A beginner's guide to Somerset strolling
Our part of the Westcountry and its Heritage Coastline is a hardcore rambler's idea of heaven but if you're new to walking, here's why this part of the world is worth striding out for.
Somerset, its moorland and its coastal scenery is often passed by, but it's a brilliant area for novice walkers to explore with some breath-taking vistas to coo over.
But it's not just about the views, this area is where the Romantic Movement poet Coleridge lived in the late 1700s and wrote his finest works including The Rime of the Ancient Mariner, Kubla Khan, Frost at Midnight, The Nightingale, Cristabel and This Lime Tree Bower my Prison.
So, there are also numerous interesting historical places to visit on the many paths in the area. But where's good to go?
The South West Coast Path, which passes near us, The Coleridge Way from Nether Stowey to Lynmouth and the Macmillan Way from Castle Cary across the Quantocks, through to Barnstaple in Devon are well worth trying sections of.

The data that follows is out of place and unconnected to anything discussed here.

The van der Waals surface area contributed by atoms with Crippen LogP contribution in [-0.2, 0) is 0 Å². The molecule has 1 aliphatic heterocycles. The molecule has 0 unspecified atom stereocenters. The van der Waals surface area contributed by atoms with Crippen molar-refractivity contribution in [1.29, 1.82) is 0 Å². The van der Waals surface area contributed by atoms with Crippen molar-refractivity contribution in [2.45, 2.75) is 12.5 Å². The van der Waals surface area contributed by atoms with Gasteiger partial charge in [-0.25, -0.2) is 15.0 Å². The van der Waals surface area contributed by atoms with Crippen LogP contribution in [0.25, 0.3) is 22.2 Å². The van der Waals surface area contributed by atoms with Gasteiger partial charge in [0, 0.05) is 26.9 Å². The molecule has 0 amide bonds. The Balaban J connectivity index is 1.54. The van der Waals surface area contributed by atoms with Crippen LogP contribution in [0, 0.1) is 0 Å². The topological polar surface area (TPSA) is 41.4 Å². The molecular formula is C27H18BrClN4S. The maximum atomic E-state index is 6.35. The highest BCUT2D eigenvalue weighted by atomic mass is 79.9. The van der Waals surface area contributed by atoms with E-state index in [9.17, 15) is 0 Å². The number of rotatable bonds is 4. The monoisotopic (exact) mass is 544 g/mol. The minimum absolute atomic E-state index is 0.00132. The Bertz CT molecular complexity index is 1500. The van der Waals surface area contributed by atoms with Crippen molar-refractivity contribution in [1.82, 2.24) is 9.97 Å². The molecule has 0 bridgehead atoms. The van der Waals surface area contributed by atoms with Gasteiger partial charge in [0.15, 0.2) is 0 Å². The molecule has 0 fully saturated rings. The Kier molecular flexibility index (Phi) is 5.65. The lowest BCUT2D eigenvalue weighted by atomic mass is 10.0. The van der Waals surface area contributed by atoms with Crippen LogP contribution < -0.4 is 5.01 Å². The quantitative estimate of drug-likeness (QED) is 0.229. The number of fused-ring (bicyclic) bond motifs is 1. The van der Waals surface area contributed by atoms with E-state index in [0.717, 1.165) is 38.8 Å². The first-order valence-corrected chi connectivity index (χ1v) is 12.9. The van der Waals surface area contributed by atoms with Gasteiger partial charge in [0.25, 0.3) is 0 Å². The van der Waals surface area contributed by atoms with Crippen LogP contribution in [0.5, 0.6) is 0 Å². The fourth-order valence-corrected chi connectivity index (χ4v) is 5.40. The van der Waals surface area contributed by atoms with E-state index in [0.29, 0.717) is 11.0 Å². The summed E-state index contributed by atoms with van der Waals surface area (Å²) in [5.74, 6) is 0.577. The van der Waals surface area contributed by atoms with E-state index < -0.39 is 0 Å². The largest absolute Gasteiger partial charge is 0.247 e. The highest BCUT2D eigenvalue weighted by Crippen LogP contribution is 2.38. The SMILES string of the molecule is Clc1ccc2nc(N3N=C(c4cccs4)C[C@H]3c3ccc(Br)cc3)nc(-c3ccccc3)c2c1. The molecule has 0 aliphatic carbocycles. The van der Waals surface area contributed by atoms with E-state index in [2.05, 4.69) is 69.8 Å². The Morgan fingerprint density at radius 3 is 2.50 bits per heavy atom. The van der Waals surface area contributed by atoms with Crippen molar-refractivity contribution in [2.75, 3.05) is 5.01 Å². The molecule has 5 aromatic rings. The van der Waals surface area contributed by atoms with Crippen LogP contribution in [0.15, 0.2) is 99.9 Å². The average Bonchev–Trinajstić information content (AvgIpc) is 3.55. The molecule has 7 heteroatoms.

Exmoor is covered with wonderful routes for those on foot. It has the highest coastal cliffs, 244 metres, in England, and more than 750 miles of public access pathways. It also has the longest stretch of naturally wooded coastline in the whole of the British Isles.
Our boutique hotel with restaurant and bar is ideal for anyone looking to escape the stresses and strains of everyday life and to de-stress in comfortable surroundings with access to stunning scenery all year round.
We provide luxury accommodation and wholesome, hearty, tasty, seasonal food, as well as help and advice regarding particular walks.
After a day's rambling, we offer a wonderful base for walkers with deep baths for soaking your weary feet and limbs and the very best Hypnos mattresses aiding a good night's sleep.
You can go for lovely long or short walks here in Somerset - whatever suits you and your abilities. But if you'd like to have some time sitting and watching the world go by, we also have a log burning stove in our bar for warming your toes in the autumn, winter and early spring months.